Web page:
Document Type


Publication Date



The Laser Interferometer Gravitational Wave Observatory (LIGO) consists of two widely separated 4 km laser interferometers designed to detect gravitational waves from distant astrophysical sources in the frequency range from 10 Hz to 10 kHz. The first observation run of the Advanced LIGO detectors started in September 2015 and ended in January 2016. A strain sensitivity of better than 10-23/Hz was achieved around 100 Hz. Understanding both the fundamental and the technical noise sources was critical for increasing the astrophysical strain sensitivity. The average distance at which coalescing binary black hole systems with individual masses of 30 M could be detected above a signal-to-noise ratio (SNR) of 8 was 1.3 Gpc, and the range for binary neutron star inspirals was about 75 Mpc. With respect to the initial detectors, the observable volume of the Universe increased by a factor 69 and 43, respectively. These improvements helped Advanced LIGO to detect the gravitational wave signal from the binary black hole coalescence, known as GW150914.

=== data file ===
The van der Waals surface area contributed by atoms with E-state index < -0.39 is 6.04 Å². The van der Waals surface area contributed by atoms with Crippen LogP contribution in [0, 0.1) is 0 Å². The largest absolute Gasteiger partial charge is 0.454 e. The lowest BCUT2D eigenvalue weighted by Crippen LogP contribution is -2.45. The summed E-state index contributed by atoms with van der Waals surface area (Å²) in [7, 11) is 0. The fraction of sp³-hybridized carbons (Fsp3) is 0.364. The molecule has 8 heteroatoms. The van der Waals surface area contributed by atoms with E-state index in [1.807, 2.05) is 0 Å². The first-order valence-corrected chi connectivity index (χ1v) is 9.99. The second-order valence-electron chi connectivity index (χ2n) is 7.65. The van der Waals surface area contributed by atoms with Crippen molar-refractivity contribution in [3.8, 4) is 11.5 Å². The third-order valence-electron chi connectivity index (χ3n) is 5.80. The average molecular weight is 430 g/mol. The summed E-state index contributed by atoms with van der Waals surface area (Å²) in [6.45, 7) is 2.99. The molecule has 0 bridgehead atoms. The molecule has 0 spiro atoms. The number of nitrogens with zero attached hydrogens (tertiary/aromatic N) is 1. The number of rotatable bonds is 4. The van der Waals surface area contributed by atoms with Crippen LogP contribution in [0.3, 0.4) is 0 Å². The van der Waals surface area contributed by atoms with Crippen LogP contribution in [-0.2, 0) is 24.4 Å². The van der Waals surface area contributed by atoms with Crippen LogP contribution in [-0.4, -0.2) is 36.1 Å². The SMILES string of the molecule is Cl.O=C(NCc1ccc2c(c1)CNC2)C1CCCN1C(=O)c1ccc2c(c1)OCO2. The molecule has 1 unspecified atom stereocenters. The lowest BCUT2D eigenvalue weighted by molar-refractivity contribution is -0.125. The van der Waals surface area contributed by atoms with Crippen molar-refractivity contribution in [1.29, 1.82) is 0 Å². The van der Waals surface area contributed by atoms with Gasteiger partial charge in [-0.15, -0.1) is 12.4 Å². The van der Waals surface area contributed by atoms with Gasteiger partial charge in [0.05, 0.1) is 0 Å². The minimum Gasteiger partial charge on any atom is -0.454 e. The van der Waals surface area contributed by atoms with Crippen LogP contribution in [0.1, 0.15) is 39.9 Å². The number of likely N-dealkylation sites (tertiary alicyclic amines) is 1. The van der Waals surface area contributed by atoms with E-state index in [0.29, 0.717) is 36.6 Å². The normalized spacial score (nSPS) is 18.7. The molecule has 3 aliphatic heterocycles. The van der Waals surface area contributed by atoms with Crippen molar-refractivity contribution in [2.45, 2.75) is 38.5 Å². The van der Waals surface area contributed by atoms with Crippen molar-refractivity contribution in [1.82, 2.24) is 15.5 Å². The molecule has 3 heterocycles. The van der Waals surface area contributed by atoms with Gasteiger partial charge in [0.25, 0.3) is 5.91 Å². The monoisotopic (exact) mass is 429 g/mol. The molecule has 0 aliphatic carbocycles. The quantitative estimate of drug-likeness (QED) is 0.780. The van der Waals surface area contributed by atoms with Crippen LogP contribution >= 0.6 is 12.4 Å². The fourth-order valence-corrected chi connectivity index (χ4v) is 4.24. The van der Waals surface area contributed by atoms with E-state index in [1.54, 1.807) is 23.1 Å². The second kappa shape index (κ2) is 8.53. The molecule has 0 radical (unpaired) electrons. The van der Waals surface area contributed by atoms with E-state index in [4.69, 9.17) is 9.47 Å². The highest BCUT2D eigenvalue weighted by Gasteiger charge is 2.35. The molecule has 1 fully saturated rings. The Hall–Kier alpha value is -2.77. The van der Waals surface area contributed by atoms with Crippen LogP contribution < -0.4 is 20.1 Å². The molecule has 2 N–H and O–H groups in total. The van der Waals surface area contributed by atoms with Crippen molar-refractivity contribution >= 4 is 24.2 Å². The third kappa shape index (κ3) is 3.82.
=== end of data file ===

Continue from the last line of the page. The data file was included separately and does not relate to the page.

© Physical Review D. Original version available at:

Publication Title

Physical Review D





To view the content in your browser, please download Adobe Reader or, alternately,
you may Download the file to your hard drive.

NOTE: The latest versions of Adobe Reader do not support viewing PDF files within Firefox on Mac OS and if you are using a modern (Intel) Mac, there is no official plugin for viewing PDF files within the browser window.